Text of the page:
I can interpret your MRI report, but not fully I’m afraid. Here you go:
“ventricular configuration normal”: the ventricles are the lakes of CSF in the brain. The structure of yours was normal.
“no midline shift”: the line down the middle of the two halves of your brain is straight, i.e. normal.
“no mass effect”: nothing that is taking up space in the brain (e.g. a tumour).
“several small foci of increased white matter signal are shown in both hemispheres best appreciated on the coronal flair images”: several very small round spots of damage in the white matter of both halves of your brain (the outer layer of the brain is gray matter where all the processing, storage, “thinking”, etc is done; inside that is white matter which does the communicating between different bits of gray matter). Coronal is one of the directions that images can be taken. Coronal is slices of the brain taken from top to bottom through both eyes, and then from the front of the head to the back (or vice versa). FLAIR is a type of scan that shows up lesions particularly well.
“although not spescific”: not specific basically means not pointing towards a particular condition.
“foci of ischaemic gliosis” is where I struggle a bit, sorry. Foci means small spots. Gliosis is basically a repair process, like scarring. Ischaemic means to do with blood supply. I think ischaemic gliosis has to do with things like strokes, but stroke lesions are not normally so small, so perhaps it’s more to do with TIA (transient ischaemic attacks) which are small strokes? I really could be talking rubbish here though!
“no mass or other lesion shown”: no tumours or other damage
“brain stem and cerebellum appear normal”: the brain stem is at the top of the spinal cord; the cerebellum is the roundish, wrinkly bit behind the brain stem and underneath the big bit of the brain (the cerebrum, which everyone thinks of as the brain) - yours are fine.
“multiple foci of increased signal in the white matter biaterally.these are takrn to represent foci of ischaemic gliosis but the differential diagnosis would include demylation.”: several small spots in both sides of the brain’s white matter are assumed to be ischaemic gliosis, but it’s possible that it could be demyelination (which is the process which causes the damage in MS, and other demyelinating conditions).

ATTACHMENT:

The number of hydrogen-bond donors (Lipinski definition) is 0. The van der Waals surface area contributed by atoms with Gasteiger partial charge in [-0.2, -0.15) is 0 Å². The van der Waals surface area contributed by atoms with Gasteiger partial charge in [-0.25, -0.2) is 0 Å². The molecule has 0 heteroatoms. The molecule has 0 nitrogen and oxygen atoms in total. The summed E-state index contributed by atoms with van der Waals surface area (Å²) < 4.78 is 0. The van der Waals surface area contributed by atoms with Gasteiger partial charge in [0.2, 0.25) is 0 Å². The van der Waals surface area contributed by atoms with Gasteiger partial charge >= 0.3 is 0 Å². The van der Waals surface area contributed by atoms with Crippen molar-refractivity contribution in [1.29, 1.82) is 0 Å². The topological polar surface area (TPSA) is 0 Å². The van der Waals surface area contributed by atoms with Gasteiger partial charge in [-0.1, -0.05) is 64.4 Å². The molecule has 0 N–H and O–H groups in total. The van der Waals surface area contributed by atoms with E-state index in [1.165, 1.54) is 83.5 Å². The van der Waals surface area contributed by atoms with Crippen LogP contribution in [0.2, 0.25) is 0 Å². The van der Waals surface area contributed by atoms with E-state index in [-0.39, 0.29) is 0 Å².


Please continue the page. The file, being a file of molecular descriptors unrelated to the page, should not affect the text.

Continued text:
“spine cervical.sagittal t1/t2 with axial t2 sections obtained.”: this is just what scans were done; sagittal and axial are directions the images were taken (coronal is the third direction) and T1 and T2 are types of scan.
“normal vertebral alignment.neural canal appears of adequate size.craniocervical juntion is normal.”: your neck bones are where they should be, the space for the spinal cord isn’t too narrow, where the brain and the neck meet is fine.
“there is a shallow disc protusion favouring the left side at c6/7.this encroaches upon but does not compress the cord and the exit foramina appear adequate.”: the bit between the C6 & C7 vertebrae has bulged out so that it touches the spinal cord, but it hasn’t changed its shape and hasn’t affected where the nerves come off the cord. (This would suggest that it wouldn’t cause neurological symptoms.)
“there is a similar but lessprominant disc protusion at c5/6 in the midline.”: you have another one of these a bit higher up your neck
“endplate osteophytes are shown at c4/5.no compressve lesion is identified.”: you some bony spurs (basically little sticky out bits of bone where they shouldn’t be) a bit higher up still. Despite all this, nothing is pressing on the spinal cord.
“conclusion: degenerative disc decease maximal between c5 and 7 but no compressive lesion seen.”: your neck has a lot of wear and tear which is worst between the C5 and C7 vertebrae (low in the neck), but nothing is pressing on the spinal cord.
Please remember that I am not a neuro or even a medic. With this in mind, I do not believe that you should just be discharged with these MRI results. I think the gliosis needs to be properly investigated and I think you should see someone about your spinal degeneration too. It may not be MS, but it’s not nothing.